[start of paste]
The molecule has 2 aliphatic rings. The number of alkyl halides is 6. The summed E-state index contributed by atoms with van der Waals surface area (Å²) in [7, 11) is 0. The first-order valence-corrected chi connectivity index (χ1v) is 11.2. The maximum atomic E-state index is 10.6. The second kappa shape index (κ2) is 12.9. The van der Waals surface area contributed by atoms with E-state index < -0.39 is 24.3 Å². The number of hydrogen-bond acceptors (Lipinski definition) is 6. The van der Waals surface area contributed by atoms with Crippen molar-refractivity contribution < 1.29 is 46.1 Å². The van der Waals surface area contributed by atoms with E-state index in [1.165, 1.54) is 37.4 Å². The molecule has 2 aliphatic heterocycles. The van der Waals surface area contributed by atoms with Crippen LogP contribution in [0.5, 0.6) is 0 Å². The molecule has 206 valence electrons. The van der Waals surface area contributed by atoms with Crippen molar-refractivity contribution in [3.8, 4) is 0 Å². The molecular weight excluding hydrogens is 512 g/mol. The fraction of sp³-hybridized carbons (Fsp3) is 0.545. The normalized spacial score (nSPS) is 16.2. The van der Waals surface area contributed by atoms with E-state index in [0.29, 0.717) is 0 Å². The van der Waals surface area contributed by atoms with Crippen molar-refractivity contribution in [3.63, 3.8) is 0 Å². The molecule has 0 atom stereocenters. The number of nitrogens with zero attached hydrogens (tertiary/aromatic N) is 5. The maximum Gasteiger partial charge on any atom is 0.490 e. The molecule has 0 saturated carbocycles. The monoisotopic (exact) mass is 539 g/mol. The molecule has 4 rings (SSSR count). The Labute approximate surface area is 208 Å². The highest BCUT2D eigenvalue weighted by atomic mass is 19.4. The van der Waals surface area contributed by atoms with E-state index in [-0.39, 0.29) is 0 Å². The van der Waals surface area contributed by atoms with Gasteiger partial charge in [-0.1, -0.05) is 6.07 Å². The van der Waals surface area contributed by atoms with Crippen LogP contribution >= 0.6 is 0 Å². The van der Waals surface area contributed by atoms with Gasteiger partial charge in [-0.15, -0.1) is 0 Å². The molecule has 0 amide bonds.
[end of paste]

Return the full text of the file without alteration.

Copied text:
The molecule has 2 aliphatic rings. The number of alkyl halides is 6. The summed E-state index contributed by atoms with van der Waals surface area (Å²) in [7, 11) is 0. The first-order valence-corrected chi connectivity index (χ1v) is 11.2. The maximum atomic E-state index is 10.6. The second kappa shape index (κ2) is 12.9. The van der Waals surface area contributed by atoms with E-state index < -0.39 is 24.3 Å². The number of hydrogen-bond acceptors (Lipinski definition) is 6. The van der Waals surface area contributed by atoms with Crippen molar-refractivity contribution < 1.29 is 46.1 Å². The van der Waals surface area contributed by atoms with E-state index in [1.165, 1.54) is 37.4 Å². The molecule has 2 aliphatic heterocycles. The van der Waals surface area contributed by atoms with Crippen LogP contribution in [0.5, 0.6) is 0 Å². The molecule has 206 valence electrons. The van der Waals surface area contributed by atoms with Crippen molar-refractivity contribution in [3.8, 4) is 0 Å². The molecular weight excluding hydrogens is 512 g/mol. The fraction of sp³-hybridized carbons (Fsp3) is 0.545. The normalized spacial score (nSPS) is 16.2. The van der Waals surface area contributed by atoms with E-state index in [0.29, 0.717) is 0 Å². The van der Waals surface area contributed by atoms with Crippen molar-refractivity contribution in [3.63, 3.8) is 0 Å². The molecule has 0 atom stereocenters. The number of nitrogens with zero attached hydrogens (tertiary/aromatic N) is 5. The maximum Gasteiger partial charge on any atom is 0.490 e. The molecule has 0 saturated carbocycles. The monoisotopic (exact) mass is 539 g/mol. The molecule has 4 rings (SSSR count). The Labute approximate surface area is 208 Å². The highest BCUT2D eigenvalue weighted by atomic mass is 19.4. The van der Waals surface area contributed by atoms with E-state index in [-0.39, 0.29) is 0 Å². The van der Waals surface area contributed by atoms with Gasteiger partial charge in [-0.1, -0.05) is 6.07 Å². The van der Waals surface area contributed by atoms with Crippen LogP contribution >= 0.6 is 0 Å². The van der Waals surface area contributed by atoms with Gasteiger partial charge in [-0.15, -0.1) is 0 Å². The molecule has 0 amide bonds.